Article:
Reprinted with permission from Media 1105, Inc. Originally published February 2, 2017 – TDWI Flashpoint Article
The practice of writing user stories for defining small deliverables in an agile project requires that data warehousing (DW) and business intelligence (BI) teams understand the value their work will bring to the organization. The product owner (who defines the need to be met by the delivery team) must understand each and every connection to a key organizational driver. Agile analytics teams refuse to take on work that doesn’t have a clear connection to organizational value.
As an agile coach, I often get pushback from DW/BI teams that it’s “too hard” to understand the specific value of each small piece of data work. Here’s how we walk through the process of understanding value even on a small scale.
The Work-Value Connection
The goals of an organization can usually be whittled down to a small set of bottom-line objectives toward which every activity in the organization should contribute. All organizations, including nonprofits, have to focus on increasing revenues and reducing costs. Healthcare organizations also focus on saving lives. Regulated organizations add compliance to that list (though it could be argued that meeting regulatory requirements is, in the end, an aspect of cost savings).
Although most people usually nod in agreement when they hear this, DW/BI teams often don’t see the connection between an overarching goal and the small piece of work they are evaluating. They then dive into the value chain from this piece of work all the way through business processes until they get to one of the top goals.
For example, I worked on a team that was asked to provide a metric used in several business processes, including sales and accounting. As it turned out, this piece of data was also needed for customer invoices. However, the metric was requested with no mention of how it created value to the organization.
We followed the metric through the business process—from the BI report to the sales team to the accounting team to the invoice—and knew we were getting close, but we still didn’t understand the value of doing the work to produce it. When we asked whether invoices are sent without this piece of data, the answer was no. We then discussed the big picture of how the company runs on cash and how customers won’t pay invoices unless they receive them—and lightbulbs went on. Suddenly, the value of this metric to the bottom line became abundantly clear.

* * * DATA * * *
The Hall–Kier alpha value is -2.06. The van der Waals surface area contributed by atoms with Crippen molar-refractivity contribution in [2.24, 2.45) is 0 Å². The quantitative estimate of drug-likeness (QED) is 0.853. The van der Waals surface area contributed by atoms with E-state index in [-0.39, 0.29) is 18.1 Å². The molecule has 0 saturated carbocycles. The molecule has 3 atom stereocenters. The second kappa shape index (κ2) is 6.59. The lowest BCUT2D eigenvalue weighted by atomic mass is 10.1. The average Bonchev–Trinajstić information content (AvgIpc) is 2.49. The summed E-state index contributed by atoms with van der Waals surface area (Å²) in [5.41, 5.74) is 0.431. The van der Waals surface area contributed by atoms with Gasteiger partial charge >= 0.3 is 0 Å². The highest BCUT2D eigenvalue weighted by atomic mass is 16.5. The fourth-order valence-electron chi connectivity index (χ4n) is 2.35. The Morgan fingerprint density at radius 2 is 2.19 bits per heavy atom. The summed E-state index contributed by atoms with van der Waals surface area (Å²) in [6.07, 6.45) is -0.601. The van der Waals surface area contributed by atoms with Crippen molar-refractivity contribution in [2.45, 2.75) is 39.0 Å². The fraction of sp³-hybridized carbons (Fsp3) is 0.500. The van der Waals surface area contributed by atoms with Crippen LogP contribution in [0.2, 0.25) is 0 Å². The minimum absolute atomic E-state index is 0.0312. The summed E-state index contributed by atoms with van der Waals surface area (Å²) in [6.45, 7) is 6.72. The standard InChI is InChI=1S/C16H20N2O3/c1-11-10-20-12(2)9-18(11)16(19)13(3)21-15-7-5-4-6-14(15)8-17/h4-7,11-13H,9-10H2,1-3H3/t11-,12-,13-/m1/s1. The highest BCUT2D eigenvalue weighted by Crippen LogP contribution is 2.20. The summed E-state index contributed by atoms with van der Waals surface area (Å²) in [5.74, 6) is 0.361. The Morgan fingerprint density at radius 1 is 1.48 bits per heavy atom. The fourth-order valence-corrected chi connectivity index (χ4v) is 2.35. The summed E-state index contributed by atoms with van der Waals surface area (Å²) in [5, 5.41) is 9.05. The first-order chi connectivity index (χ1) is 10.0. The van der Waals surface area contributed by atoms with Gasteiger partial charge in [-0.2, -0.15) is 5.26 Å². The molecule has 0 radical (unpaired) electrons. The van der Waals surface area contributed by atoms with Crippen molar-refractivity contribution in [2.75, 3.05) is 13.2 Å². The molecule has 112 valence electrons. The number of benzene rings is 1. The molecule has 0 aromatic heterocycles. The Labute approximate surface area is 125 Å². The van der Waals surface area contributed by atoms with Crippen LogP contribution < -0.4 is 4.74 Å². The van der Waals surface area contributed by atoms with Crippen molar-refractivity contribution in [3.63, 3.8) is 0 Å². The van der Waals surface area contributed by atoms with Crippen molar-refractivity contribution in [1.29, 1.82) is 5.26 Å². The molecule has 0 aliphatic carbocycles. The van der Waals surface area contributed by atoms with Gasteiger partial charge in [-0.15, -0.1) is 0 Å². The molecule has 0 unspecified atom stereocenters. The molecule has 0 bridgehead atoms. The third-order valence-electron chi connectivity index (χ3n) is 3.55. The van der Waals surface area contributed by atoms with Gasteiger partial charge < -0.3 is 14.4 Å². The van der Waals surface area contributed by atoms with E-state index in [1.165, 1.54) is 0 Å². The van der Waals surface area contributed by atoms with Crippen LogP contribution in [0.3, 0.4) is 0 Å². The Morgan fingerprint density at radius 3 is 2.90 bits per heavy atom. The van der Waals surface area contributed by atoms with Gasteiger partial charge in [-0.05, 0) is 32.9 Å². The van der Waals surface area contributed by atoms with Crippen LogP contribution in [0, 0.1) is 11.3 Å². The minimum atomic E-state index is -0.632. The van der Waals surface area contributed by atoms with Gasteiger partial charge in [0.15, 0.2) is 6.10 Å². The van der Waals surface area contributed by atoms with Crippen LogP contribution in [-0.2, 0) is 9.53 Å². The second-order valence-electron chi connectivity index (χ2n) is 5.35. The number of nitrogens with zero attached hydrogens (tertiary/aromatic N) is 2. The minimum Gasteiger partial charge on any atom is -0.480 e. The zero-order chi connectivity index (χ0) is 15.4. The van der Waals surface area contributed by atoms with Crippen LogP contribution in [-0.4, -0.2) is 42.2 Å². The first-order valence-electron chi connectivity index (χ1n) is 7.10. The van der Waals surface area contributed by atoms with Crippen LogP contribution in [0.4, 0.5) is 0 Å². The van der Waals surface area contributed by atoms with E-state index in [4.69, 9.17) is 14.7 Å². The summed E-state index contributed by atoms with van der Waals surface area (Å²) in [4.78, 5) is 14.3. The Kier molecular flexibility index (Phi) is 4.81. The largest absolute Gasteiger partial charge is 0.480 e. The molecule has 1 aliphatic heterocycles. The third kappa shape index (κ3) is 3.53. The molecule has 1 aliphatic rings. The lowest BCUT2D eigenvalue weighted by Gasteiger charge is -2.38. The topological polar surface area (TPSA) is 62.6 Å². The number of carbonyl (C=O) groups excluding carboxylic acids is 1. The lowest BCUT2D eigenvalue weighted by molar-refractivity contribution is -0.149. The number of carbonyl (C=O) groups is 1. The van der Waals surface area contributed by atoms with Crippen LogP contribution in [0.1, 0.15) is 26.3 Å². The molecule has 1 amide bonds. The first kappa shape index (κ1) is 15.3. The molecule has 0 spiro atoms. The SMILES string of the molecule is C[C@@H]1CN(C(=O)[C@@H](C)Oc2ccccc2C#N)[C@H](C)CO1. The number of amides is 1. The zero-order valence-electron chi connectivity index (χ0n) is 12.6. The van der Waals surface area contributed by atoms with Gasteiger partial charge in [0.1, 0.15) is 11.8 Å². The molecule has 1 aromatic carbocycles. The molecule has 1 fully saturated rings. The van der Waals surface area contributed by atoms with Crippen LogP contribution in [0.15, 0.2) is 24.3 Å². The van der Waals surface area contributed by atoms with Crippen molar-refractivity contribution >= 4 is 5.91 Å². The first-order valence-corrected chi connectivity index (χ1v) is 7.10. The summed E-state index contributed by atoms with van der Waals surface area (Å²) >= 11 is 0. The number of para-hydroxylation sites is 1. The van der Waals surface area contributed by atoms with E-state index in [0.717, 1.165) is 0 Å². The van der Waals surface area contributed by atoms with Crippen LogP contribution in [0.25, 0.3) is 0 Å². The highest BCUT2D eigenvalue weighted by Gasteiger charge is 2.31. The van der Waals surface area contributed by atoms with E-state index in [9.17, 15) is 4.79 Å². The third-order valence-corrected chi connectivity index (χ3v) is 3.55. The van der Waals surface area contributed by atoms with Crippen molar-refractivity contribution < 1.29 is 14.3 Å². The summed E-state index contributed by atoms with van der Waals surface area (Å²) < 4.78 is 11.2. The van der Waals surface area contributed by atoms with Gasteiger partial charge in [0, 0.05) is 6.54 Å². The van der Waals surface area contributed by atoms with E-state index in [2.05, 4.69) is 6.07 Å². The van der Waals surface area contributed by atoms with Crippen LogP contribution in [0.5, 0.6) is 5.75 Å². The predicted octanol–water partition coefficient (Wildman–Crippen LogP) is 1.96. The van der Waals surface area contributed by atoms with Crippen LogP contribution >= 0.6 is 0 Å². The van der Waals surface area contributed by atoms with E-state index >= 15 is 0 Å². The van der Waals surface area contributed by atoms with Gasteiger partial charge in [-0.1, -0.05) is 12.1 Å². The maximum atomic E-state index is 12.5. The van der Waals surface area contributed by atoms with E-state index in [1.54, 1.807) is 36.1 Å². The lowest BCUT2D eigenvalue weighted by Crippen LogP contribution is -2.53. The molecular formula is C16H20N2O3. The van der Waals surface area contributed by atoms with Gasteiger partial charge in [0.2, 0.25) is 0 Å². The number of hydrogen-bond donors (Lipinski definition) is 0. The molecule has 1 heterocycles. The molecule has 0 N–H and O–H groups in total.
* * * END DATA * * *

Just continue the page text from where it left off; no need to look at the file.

Simple Change, Significant Outcome
At another client, we were prioritizing the DW/BI team’s list of enhancement requests based on the value clarified in each request. The product owner had really struggled to capture value and had given the team a long list of vague to-dos. We started reaching out to every requester to clarify the value of each request to the company’s overall goals.
One of the smaller requests, on the list for over six months, was to reformat an existing report to unmerge some date fields. The original developer had followed team standards and merged date fields so that, for example, all “2015” records fell under one header field, which made it easier for the human eye to read. Nevertheless, when we asked the requester about the business value of making this change, he described something that would have made this request jump to the top of the list six months ago if only the team had understood the value of the change!
The requester managed the advertising that ran in the edges of the main Web pages, and the proceeds brought in by these advertisers amounted to 4 percent of total annual company revenue, which is nothing to sneeze at. The report he needed changed was sent to advertisers to show them the value they captured with their advertising dollars (such as click rates).
Every time he sent this report, the company’s advertising partners had to manually “unmerge” the date fields and copy and paste the values so the files could be uploaded into their marketing systems. By not making a simple change to the formatting, we were in essence gravely irritating the source of 4 percent of company revenue!
Each of these examples took a 30-minute conversation to determine the value of the request, and teams may balk at taking that long to discuss every single user story in their backlog. Even so, on many occasions, I’ve witnessed how this first conversation creates a healthy reference point for similar discussions about other work, and in short order, everyone involved is able to quickly derive the value statement for every piece of work they do—and if they can’t, then they don’t work on it.
Give it a try and you’ll soon recognize the value of understanding the value in user requests!